Where in the World Is Santa Claus Already? Find Out With the Santa Tracker
As popular legend goes, in the wee hours of the night on every Dec. 25, a jolly bearded man flies via reindeer from the North Pole to deliver presents beneath Christmas trees worldwide. If he’s lucky, he’ll snag some chocolate chip cookies and milk. (If he’s unlucky, the Grinch could impede on his plans.)
Thanks to technological innovations, you can “track” Santa’s whereabouts as he traverses the globe with Dasher, Dancer and Rudolph. Starting on Christmas Eve, Google Santa Tracker 2019 is back and better than ever in its 16th year.
This year, the interface got a bit of an upgrade. The Santa Tracker‘s new trimmings can be found on a new website with other Christmas-themed games and activities. In the week leading up to Christmas, Santa’s Village features an elf maker, an opportunity to take selfies with Santa, a game called “Gumball Tilt” and more. (That one is actually pretty difficult.)
You can also use the Google Assistant to ask questions about the North Pole, and use Google Earth to “test your knowledge of holiday traditions around the world, or take a tour of the tasty treats people eat in various countries this time of year,” the company wrote in a blog post.
Where is Santa right now?
Starting at 2 a.m. P.T. (that’s 5 a.m. E.T.) on Christmas Eve, Google’s annual live tracker lets users keep an eye on Santa’s travels before Christmas morning. Before then, you can play games to get ready for the big day.
“On December 24th Santa’s Village transforms into a tracking experience where you can follow Santa and his reindeer as they deliver presents to kids around the world,” Google’s Santa Tracker website says.
Apparently, Santa’s long journey lasts a full 25 hours, making his first stop in eastern Russia.
What can the Norad Santa Tracker tell me this year?
For another look into Santa’s journey across the world, North American Aerospace Defense Command (NORAD) has its own version. Though the agency’s mission is to find “man-made objects in space,” it still makes time for holiday fun, like seeking out Kris Kringle himself.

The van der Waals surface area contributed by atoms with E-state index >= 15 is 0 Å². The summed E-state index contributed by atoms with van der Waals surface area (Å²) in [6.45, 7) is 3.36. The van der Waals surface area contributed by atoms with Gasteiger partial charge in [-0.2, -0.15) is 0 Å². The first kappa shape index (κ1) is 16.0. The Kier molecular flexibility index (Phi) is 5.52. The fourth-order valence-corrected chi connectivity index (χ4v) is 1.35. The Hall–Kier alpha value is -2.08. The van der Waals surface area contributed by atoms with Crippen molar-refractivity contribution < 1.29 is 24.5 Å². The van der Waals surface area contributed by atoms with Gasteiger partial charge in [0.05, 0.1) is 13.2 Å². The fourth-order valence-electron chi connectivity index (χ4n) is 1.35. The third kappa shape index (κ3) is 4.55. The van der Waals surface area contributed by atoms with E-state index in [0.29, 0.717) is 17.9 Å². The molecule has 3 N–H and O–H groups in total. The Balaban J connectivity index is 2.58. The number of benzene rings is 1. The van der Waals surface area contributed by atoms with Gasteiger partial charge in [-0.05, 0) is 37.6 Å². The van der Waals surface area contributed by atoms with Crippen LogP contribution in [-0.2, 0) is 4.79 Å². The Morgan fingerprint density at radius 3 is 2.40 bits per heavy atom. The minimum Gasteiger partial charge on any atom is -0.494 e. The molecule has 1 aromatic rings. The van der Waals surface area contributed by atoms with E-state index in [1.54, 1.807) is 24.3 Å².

Now, in addition to its phone service, NORAD’s website also offers a clear visual depiction of Santa’s journey. You can start tracking Santa online on Dec. 24 at 2 a.m. M.T. (4 a.m. E.T.), or call the project’s volunteers at 1-877-HI-NORAD.
The NORAD Santa tracker goes live on Dec. 1 every year, spending the weeks leading up to Christmas educating children about geography. A Dec. 10 video showed that Santa was flying above Berlin, and the video states that Santa was passing by Berlin monuments like the Brandenburg Gate and the Berlin Television Tower.
What is the true story of the Norad Santa tracker?
The agency’s educational NORAD Tracks Santa program has actually been around since 1955, when its predecessor, the Continental Air Defense Command (CONAD), had its phone number misprinted in an advertisement for children to call Santa. Naturally, children began calling what they thought was a direct line to Saint Nick himself, but it turned out to be the hotline for CONAD’s commander-in-chief.
Rather than angrily hang up, the director of operations, Colonel Harry Shoup, asked his staffers to “investigate Santa’s status.” “Children who called were given updates on his location, and a tradition was born,” NORAD explains on its website.
“In addition to our day-to-day mission of defending North America, we are proud to carry on the tradition of tracking Santa as he travels along his yuletide flight path,” Gen. Terrence O’Shaughnessy, commander of NORAD and U.S. Northern Command, said in a press release.